Dunkin’ apparently catered to regular people – or people who wanted to convince themselves they were regular people – who wanted coffee served plain, with milk and sugar. Dunkin’ was for middle school teachers getting ready for back-to-back classes or truck drivers getting ready for a long drive or single moms working two jobs or the first-time office worker with sensitive shoes . Although it offered things like Dunkaccinos and Coolattas (and eventually espresso and lattes) for people who wanted to feel a little fancy – but not so fancy that they had to order in “fritaliano” – it didn’t really want you to order. those. Dunkin’ Donuts coffee is best served without frills, and if you go there enough, you might get a sense that they know it too.
To quote the iconic 1998 film You’ve Got Mail, in which Tom Hanks criticizes a Starbucks’ too many choices: “The whole purpose of places like Starbucks is for people without decision-making skills to make six decisions just to Buy a cup of coffee. Short, high, light, dark, caf, decaf, low-fat, no fat, etc. So people who do not know what they are doing or who on earth they are, can. , for just $2.95, you get not just a cup of coffee, but an absolutely defining sense of yourself: Tall! Decaf! Cappuccino!”
Financially, however, selling a trendier and more expensive coffee makes sense, especially if everyone else is doing it. It’s as simple as a regular iced coffee (milk, sugar) that costs $2.49 in Brooklyn, while the same size cold brew will cost you $2.99. So it’s no wonder that every time I’ve visited my nearest Dunkin’ lately, they’ve added some new crap to their ever-expanding menu; I mean, ask any Bostonian where they were when Dunkin first added bagels, they’ll remember. Now it’s a chicken salad sandwich, a frozen Dunkaccino, a “Heath and Almond Joy-flavored” iced coffee, whatever the hell it is.
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And I generally support people who choose to drink trendier and more expensive coffee. But even Dunkin doesn’t seem positive that it should actually sell cold beer. Their celebratory press release read:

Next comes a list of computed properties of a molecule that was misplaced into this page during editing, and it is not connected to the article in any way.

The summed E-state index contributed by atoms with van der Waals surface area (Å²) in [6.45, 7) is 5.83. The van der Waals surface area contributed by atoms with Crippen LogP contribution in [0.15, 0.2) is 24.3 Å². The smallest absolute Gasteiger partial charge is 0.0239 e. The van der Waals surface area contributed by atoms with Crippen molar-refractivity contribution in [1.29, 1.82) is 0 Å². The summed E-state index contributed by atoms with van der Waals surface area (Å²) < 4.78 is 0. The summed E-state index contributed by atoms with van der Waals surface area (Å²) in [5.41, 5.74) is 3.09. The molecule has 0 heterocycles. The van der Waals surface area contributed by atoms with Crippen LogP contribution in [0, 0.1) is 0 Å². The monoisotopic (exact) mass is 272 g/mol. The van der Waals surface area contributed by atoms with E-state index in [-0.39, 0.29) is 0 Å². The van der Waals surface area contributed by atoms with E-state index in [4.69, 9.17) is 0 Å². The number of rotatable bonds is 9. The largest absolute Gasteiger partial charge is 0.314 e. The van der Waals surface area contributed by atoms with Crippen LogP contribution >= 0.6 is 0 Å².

The rich, ultra-smooth and full-bodied Cold Brew coffee, hand-brewed at Dunkin’ Donuts restaurants in small batches and served daily while supplies last, will be available at participating Dunkin’ Donuts locations nationwide at end of summer.
“While supplies last” A.K.A. “We’re not sure who thought to order this.” Maybe Dunkin’ thinks America wants to get high on a cold beer — wrong — or is trying to win back the habits that have upgraded to a more sophisticated coffee shop with more tattoos. Or maybe since landing in California two years ago, he just wants to impress tech entrepreneurs — the other week, he delivered cold beer directly to co-working space WeWork as part of a “TGIM (Thank God it’s Monday)”. Who the hell would ever thank God it’s Monday?
Correction: This post originally mischaracterized exactly how Dunkin’ Donuts made its iced coffee. We apologize for the mistake, although this is not the stance against Dunkin’ cold brew. Do you like to make Dunkin’ coffee at home when you’re not frequenting your local Dunkin’? With our bagged coffee, available for purchase at Dunkin’ stores, you can get your daily dose of Dunkin’ straight from your kitchen, with varieties like Original Blend, Dark Roast, Dunkin’ Decaf®, French Vanilla and Hazelnut.
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Whether you’re in the mood for hot or iced coffee, we’ve got your back with five tips to brew the perfect cup every time:
A good cup of coffee starts with how you treat your beans or grounds. To keep your coffee extra fresh, take the amount of coffee you plan to use during the week and store it in a cool, dry place. Then, store the rest in an airtight container in your freezer. Coffee absorbs the flavors and aromas of anything around it, so be sure to store it properly.
This may be an obvious one, but be sure to clean your beer and carafe regularly! Coffee takes on the flavors around it, so if you have old coffee in your brewer, your coffee won’t taste right.
To make a cup or a pot of hot coffee, we recommend measuring 1.5 tbsp. of ground coffee for every 6 oz. of water Keep in mind, the longer your coffee is on the burner, the more bitter it gets! Try to keep it on the burner for less than 20 minutes whenever possible.
Single Iced Coffee Recipe
To make a refreshing iced coffee, we recommend using 3 tbsp. of grinds for every 6 oz. of water When you add the ice to your cool cup, it starts to melt and dilute